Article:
Rabbi Haim Pinto the Great was born in Agadir, Morocco on Tammuz 15, 5509 (July 1, 1749), on the Hilloula of Rabbi Haim Ben Attar.

He was the son of the saintly and venerated Rabbi Shlomo Pinto Zatzal, the descendant of Rabbi Yoshiyahu Pinto, known by the name of the Rif of Ein Yaakov.

Rabbi Shlomo Pinto Zatzal instructed Torah to his son, Rabbi Haim Pinto, when he was very young. Unfortunately, Rabbi Shlomo Pinto passed away in 1761, leaving behind him an orphan barely 12 years old. That same year, an earthquake completely destroyed Agadir, and numerous Jews fled and settled in Mogador (Essaouira). Rabbi Haim Pinto was to be found among the refugees.

Rabbi Haim Pinto studied Torah along with Rabbi David Ben Hazan at the yeshiva of Rabbi Yaakov Bibas, the Dayan of the city. Rabbi Haim Pinto’s reputation was so great that all Morocco resonated with accounts of his miracles and wonders, and this from his most early years.

His teacher, Rabbi Yaakov Bibas, died in 1769, and the community of the city turned to Rabbi Haim Pinto to accept the heavy responsibility of Dayan. Being but 20 years old, he finally accepted this responsibility in association with his friend, Rabbi David Ben Hazan. Rabbi Haim Pinto carried out his mandate as Head of the Rabbinic Court in an extremely firm manner, and when necessary he knew how to be very strict. Never did he allow someone to act incorrectly, exercising this function for more than 70 years. The greatest Chachamim of the generation esteemed him with fear and respect, and Jews and Muslims alike venerated him. His fame spread throughout Morocco, across the Middle East, and reached all the way to Europe. Eliyahu Hanavi revealed himself regularly to Rabbi Haim Pinto and studied with him, which explains why Rabbi Haim Pinto participated in all the Brit Milahs that took place in Mogador.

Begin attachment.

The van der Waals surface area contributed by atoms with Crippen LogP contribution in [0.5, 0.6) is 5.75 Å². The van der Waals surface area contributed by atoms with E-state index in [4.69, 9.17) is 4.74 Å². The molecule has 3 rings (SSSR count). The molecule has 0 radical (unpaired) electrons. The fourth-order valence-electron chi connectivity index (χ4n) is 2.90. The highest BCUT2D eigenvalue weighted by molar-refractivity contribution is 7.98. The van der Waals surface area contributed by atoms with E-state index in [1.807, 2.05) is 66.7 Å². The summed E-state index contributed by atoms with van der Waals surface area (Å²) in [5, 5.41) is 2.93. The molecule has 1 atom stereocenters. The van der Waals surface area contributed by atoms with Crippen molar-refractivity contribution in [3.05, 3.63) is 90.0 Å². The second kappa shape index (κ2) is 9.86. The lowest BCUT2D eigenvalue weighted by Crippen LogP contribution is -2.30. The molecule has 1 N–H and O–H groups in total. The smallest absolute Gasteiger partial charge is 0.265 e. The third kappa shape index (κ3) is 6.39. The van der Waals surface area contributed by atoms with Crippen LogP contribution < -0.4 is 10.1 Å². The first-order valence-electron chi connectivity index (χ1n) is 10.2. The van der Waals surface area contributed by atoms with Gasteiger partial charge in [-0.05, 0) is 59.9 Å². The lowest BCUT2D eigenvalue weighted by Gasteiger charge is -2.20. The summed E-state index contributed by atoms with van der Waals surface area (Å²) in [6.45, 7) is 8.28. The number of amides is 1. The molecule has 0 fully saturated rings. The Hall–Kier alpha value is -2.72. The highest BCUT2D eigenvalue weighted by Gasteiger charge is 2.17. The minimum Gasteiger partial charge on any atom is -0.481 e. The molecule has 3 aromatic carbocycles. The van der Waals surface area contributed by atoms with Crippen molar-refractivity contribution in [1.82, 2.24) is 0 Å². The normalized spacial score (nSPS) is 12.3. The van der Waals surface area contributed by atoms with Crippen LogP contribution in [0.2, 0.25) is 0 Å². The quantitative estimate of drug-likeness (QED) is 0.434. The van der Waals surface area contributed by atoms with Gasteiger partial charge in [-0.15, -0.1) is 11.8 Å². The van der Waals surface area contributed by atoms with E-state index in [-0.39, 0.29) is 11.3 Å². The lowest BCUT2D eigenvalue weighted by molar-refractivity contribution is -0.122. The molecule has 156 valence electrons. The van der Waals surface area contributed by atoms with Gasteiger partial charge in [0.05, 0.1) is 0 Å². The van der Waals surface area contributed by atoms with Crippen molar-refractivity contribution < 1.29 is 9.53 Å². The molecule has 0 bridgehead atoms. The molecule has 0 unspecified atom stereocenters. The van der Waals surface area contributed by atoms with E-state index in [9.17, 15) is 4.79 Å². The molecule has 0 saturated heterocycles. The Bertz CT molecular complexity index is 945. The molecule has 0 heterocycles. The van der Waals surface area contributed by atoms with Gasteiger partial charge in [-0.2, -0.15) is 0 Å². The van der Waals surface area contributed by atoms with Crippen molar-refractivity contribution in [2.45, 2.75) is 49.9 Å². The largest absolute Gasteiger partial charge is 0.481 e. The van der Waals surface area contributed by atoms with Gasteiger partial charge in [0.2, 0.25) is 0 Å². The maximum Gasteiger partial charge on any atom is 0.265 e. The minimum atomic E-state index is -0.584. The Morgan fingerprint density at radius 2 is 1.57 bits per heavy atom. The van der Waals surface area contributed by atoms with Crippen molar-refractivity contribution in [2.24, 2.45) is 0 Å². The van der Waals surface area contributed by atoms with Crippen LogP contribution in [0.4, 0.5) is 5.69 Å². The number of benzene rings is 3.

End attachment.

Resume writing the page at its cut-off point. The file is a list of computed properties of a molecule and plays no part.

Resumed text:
Among the many stories about Rabbi Haim Pinto z’’l, the following account has been gathered from the book on him entitled The Light of the Righteous.

Rabbi Haim Pinto awoke every night to recite prayers and to make “requests of G-d”. Afterwards, he would study Torah until dawn. One day his daughter Mazal entered into his room in the middle of the night and saw him studying with a man. In the morning, he scolded her and said, “Why did you come into my room without knocking?”  She was not in a position to see Eliyahu Hanavi. “Now you deserve a punishment, meaning that on the day of your marriage you will become blind.” His daughter, who was a great saint, accepted the decree.

A few years later, the grandson of Rabbi Khalifa Malka came from Agadir to Mogador and went directly to Rabbi Haim Pinto’s home. When he saw Mazal, she found grace in his eyes, and so he asked Rabbi Haim Pinto to give his daughter to him in marriage, but the Rabbi refused. He insisted, but Rabbi Haim Pinto absolutely refused. The grandson of Rabbi Khalifa Malka returned to Agadir saddened and hurt because the Rabbi had refused to give him his daughter as a wife.

Later, Rabbi Haim Pinto had a dream in which he saw Rabbi Khalifa Malka, who told him, “I sent you my grandson happy, and you sent him back to me sad.” Rabbi Haim Pinto responded, “Your honor knows that my daughter Mazal saw Eliyahu Hanavi and a decree has been given: On the day of her marriage, she will become blind. This is why I refused her to your grandson.” Rabbi Khalifa replied that his grandson would accept this decree as is. All of this occurred during the dream.

The next day, Rabbi Haim Pinto sent a special messenger to Agadir to bring the grandson of Rabbi Khalifa Malka to him. When Rabbi Haim Pinto saw him, he explained what would happen to his daughter on the day of her wedding, and he agreed. However, thanks to their merit and uprightness, this cruel decree was annulled and they had children and lived a great many years.They passed away in the same week.

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